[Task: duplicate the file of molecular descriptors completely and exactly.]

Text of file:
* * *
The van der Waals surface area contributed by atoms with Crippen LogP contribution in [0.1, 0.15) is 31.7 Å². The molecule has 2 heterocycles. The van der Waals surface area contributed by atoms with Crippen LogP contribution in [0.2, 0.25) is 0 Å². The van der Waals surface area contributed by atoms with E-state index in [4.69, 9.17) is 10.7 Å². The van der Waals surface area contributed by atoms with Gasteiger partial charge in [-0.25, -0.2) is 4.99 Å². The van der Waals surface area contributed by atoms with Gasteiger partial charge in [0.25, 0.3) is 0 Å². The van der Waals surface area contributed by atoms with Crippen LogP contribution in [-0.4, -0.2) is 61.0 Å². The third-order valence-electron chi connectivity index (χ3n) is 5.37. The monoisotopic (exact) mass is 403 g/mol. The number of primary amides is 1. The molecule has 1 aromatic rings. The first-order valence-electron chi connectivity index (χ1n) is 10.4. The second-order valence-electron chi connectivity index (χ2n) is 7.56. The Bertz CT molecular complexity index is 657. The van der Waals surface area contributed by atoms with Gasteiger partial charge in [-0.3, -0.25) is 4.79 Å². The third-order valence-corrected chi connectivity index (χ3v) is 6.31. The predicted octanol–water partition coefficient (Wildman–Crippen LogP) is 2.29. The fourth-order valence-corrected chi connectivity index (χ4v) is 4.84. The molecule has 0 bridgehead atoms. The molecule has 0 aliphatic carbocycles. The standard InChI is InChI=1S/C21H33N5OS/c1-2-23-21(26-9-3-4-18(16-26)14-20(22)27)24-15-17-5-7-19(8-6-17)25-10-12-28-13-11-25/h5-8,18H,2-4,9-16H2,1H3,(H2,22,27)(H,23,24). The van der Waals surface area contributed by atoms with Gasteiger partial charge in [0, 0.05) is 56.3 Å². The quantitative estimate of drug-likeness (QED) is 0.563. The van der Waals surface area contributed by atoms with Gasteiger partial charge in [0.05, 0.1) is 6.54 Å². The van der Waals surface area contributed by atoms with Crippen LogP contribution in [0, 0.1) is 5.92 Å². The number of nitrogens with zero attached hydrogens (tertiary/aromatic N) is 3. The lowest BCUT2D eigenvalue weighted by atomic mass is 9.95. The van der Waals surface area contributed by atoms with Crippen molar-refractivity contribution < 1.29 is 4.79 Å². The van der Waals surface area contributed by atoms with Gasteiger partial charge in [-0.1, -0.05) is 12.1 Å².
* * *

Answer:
The van der Waals surface area contributed by atoms with Crippen LogP contribution in [0.1, 0.15) is 31.7 Å². The molecule has 2 heterocycles. The van der Waals surface area contributed by atoms with Crippen LogP contribution in [0.2, 0.25) is 0 Å². The van der Waals surface area contributed by atoms with E-state index in [4.69, 9.17) is 10.7 Å². The van der Waals surface area contributed by atoms with Gasteiger partial charge in [-0.25, -0.2) is 4.99 Å². The van der Waals surface area contributed by atoms with Gasteiger partial charge in [0.25, 0.3) is 0 Å². The van der Waals surface area contributed by atoms with Crippen LogP contribution in [-0.4, -0.2) is 61.0 Å². The third-order valence-electron chi connectivity index (χ3n) is 5.37. The monoisotopic (exact) mass is 403 g/mol. The number of primary amides is 1. The molecule has 1 aromatic rings. The first-order valence-electron chi connectivity index (χ1n) is 10.4. The second-order valence-electron chi connectivity index (χ2n) is 7.56. The Bertz CT molecular complexity index is 657. The van der Waals surface area contributed by atoms with Gasteiger partial charge in [-0.3, -0.25) is 4.79 Å². The third-order valence-corrected chi connectivity index (χ3v) is 6.31. The predicted octanol–water partition coefficient (Wildman–Crippen LogP) is 2.29. The fourth-order valence-corrected chi connectivity index (χ4v) is 4.84. The molecule has 0 bridgehead atoms. The molecule has 0 aliphatic carbocycles. The standard InChI is InChI=1S/C21H33N5OS/c1-2-23-21(26-9-3-4-18(16-26)14-20(22)27)24-15-17-5-7-19(8-6-17)25-10-12-28-13-11-25/h5-8,18H,2-4,9-16H2,1H3,(H2,22,27)(H,23,24). The van der Waals surface area contributed by atoms with Gasteiger partial charge in [0, 0.05) is 56.3 Å². The quantitative estimate of drug-likeness (QED) is 0.563. The van der Waals surface area contributed by atoms with Gasteiger partial charge in [0.05, 0.1) is 6.54 Å². The van der Waals surface area contributed by atoms with Crippen LogP contribution in [0, 0.1) is 5.92 Å². The number of nitrogens with zero attached hydrogens (tertiary/aromatic N) is 3. The lowest BCUT2D eigenvalue weighted by atomic mass is 9.95. The van der Waals surface area contributed by atoms with Crippen molar-refractivity contribution < 1.29 is 4.79 Å². The van der Waals surface area contributed by atoms with Gasteiger partial charge in [-0.1, -0.05) is 12.1 Å².